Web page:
mypkg::MyDataType garbage_data; // Create the variable. Later you will set the variables.

my_pub.publish(garbage_data); // Send the data to the topic.

refer to the tutorials (writing a simple publisher/subscriber) for what this means.

IMPORTANT: The publisher dictates the type of a topic.

Then, ROS will serialize the data into bytes and send it to all subscribers (including a 'rostopic echo' - it is after-all a subscriber). But, on the receiving end, it will be assembled back together (de-serialzed). This means on the receiving end we need to specify the data-type properly. This is done in the definition of the callback function (c++).

void callback(const my_pkg::MyDataTypeConstPtr _msg)

What is this ConstPtr? It simply expands to:

boost::shared_ptr <const my_pkg::MyDataType>

Why is it const? We don't want to modify it even accidentally. Assume that _msg is of type MyDataType* (only that it is not a normal pointer: it is a smart pointer) and to de-reference you can simply do _msg-> or *_msg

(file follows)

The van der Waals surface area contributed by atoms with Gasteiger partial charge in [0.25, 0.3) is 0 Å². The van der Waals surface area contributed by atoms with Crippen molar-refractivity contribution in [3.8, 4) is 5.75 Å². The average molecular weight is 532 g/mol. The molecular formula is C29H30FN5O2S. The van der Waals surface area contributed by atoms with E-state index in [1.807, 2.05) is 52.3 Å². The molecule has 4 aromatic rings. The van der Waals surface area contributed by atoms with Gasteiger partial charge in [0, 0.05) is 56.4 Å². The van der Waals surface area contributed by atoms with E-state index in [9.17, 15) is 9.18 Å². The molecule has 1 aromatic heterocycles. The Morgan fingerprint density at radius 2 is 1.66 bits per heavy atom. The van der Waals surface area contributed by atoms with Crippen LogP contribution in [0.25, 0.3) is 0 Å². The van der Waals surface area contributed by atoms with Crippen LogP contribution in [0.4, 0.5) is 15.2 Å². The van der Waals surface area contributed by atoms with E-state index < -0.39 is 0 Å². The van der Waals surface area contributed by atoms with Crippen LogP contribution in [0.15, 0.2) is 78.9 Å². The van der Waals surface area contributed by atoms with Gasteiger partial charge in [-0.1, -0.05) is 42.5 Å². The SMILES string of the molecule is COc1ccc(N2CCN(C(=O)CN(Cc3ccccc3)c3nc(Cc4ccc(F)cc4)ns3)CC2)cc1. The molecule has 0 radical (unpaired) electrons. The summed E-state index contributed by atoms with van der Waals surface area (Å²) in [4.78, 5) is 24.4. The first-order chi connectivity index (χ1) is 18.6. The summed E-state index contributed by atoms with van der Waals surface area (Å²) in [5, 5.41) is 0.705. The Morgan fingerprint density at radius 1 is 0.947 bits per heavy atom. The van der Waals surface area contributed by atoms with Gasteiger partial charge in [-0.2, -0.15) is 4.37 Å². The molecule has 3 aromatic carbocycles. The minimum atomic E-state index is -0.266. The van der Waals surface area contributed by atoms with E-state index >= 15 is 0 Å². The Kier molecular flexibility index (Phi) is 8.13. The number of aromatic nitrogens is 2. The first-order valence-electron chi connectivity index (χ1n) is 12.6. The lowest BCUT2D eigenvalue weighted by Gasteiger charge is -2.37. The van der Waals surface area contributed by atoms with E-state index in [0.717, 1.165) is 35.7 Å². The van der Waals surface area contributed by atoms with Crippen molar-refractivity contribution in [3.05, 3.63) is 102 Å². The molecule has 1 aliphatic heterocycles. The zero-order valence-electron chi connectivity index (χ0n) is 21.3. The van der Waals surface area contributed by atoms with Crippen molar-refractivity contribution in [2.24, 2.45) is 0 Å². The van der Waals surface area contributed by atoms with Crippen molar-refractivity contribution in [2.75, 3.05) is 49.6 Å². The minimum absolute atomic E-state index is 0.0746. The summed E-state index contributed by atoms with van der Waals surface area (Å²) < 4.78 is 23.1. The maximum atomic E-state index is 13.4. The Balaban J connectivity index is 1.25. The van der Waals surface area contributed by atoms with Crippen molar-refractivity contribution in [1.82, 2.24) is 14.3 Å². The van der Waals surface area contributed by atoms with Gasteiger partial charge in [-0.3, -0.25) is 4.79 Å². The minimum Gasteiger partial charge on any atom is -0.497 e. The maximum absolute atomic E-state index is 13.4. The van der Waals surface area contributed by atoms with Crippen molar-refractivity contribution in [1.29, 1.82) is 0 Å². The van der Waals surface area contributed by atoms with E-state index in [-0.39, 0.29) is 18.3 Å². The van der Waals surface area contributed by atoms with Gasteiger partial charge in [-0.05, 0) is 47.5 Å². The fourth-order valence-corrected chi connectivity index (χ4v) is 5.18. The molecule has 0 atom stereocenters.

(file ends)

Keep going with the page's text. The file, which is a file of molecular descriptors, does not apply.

Another point that starters take time to understand is that one node can subscriber and publish to the same topic (just like whatsapp groups). And one node can subscribe to one topic and publish to another at the same time (One group is muted and the other is not, for another crude analogy).

When do we receive a message? Only when we are waiting for it!

That is, only when the node that is subscribed to the topic is stuck in a call to ros::spin() or to ros::spinOnce(). If you don't understand this now, please do the tutorials and you will soon understand clearly.

Hope this serves as a good starting point for you.

Please do read: UnderstandingTopics